Skip to main content

Improving the Seminary Experience

Over at Boston Bible Geeks, danny has written an excellent three part series on how to improve seminary. By and large I am in strong agreement with him. I thought that in this post I would share a bit about my personal journey to TEDS and suggest a part of my preferred solution for what churches and students can do. It may be a bit idealistic, but I still think that it may be the best way.

I grew up and went to college in Rochester, NY. During my senior year I felt called to go to seminary. After graduation I stayed in Rochester for two more years serving in the campus ministry that I had attended while in college while my wife was finishing graduate school (we got married the year after I graduated). During my time in Rochester, the conviction to go to seminary grew and my pastor, while initially unsure, came to fully endorse my decision. That period was a very fruitful time for me where I spent a lot of time doing ministry with my pastor and other leaders in the college ministry.

After my wife graduated she found a job in suburban Chicago, which was great because I wanted to attend TEDS. Financially we weren't in a position where I could enroll, even though I very badly wanted to, but this turned out to be a blessing in disguise. It gave me time to mature and become better prepared for seminary and as important, it gave me the opportunity to get involved in a local church before I started my seminary studies. There I served in a variety of ways, some mostly invisible, and some semi-visible. Two years after moving to Chicago I started part-time at TEDS with the blessing of my current local church.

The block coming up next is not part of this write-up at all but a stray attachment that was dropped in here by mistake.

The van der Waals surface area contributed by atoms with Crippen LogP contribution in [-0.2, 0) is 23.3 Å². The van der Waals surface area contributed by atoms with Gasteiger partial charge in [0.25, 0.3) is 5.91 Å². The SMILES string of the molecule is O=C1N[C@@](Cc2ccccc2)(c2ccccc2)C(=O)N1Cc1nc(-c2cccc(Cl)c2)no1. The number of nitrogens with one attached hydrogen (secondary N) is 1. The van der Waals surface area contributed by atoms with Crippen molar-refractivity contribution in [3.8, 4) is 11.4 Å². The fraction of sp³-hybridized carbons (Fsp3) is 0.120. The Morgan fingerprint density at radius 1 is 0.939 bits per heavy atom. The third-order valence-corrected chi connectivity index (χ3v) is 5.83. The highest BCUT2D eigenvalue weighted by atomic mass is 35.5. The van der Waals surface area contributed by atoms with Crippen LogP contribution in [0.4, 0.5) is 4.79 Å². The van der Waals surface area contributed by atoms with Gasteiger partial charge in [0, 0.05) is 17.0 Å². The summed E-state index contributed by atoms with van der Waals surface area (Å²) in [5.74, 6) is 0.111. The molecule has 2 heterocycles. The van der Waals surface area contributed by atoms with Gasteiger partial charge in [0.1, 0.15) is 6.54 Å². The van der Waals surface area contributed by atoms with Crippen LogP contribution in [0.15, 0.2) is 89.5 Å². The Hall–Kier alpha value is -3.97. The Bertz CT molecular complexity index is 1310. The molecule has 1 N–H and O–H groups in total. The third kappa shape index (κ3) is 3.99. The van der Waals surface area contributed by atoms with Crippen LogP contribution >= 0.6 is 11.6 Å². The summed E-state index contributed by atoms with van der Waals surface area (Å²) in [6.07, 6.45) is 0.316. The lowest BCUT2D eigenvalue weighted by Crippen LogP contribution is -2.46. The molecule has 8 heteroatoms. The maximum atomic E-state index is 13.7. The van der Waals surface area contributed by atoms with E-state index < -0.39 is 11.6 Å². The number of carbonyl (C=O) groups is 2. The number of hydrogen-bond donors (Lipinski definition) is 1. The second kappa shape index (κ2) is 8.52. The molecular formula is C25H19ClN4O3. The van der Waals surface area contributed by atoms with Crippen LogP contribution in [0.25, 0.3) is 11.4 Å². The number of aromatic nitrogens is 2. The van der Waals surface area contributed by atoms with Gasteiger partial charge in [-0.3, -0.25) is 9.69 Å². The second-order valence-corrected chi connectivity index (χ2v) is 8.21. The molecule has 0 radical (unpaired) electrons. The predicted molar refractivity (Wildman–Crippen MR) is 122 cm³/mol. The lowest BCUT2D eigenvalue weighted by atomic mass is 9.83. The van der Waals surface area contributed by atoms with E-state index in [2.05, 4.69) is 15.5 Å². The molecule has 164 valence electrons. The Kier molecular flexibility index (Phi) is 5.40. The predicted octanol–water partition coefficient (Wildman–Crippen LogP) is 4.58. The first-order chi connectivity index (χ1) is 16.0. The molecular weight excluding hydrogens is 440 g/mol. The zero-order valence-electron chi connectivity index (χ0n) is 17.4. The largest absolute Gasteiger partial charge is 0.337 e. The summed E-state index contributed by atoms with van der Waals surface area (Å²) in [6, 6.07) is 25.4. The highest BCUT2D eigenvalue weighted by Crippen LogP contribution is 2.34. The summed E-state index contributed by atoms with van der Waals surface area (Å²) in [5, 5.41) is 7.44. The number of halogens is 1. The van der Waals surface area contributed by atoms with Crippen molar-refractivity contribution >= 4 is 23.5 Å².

I give this brief sketch because it proved, at least for me, to be a fruitful path to take on the way to seminary, though the path taken by necessity. My experience has led me to make one suggestion for those who are thinking about going to seminary and one for local churches.

If the seminary you want to attend isn't in the city you live in, consider moving to that city years beforehand, and getting acclimated and finding a local church well before you apply for admission. First, I think that this can be profoundly helpful for your general spiritual well-being while in seminary (though it by no means guarantees it). I have seen fellow students struggle because they weren't plugged into a local church. Additionally, it gives you the opportunity to get the blessing and support of the leadership at your new church or to have them question your decision (and if someone in ministry questions your decision you should think VERY long and hard). Additionally, you hopefully will have built a relationship with at least one of the elders or pastors in your church. This will give you the opportunity to apply what your learn in the classroom, whether through discussion in mentorship relationships, or through the chance to apply what you learn in ministry opportunities. If you're firmly rooted in your local church and have demonstrated a servants heart I think that these opportunities to do more visible ministry can start fairly early in your education. And there's no substitute for experience. Some may not want to do this because they don't want to 'waste time' before getting started doing the Lord's work (I'm often fighting this battle). For some that may be a valid concern, but if you're in your 20s or early 30s you have a lot of time (and I don't think that what I outline above is a waste of it!). What you should be most worried about is maximizing what you get out of your time of preparation.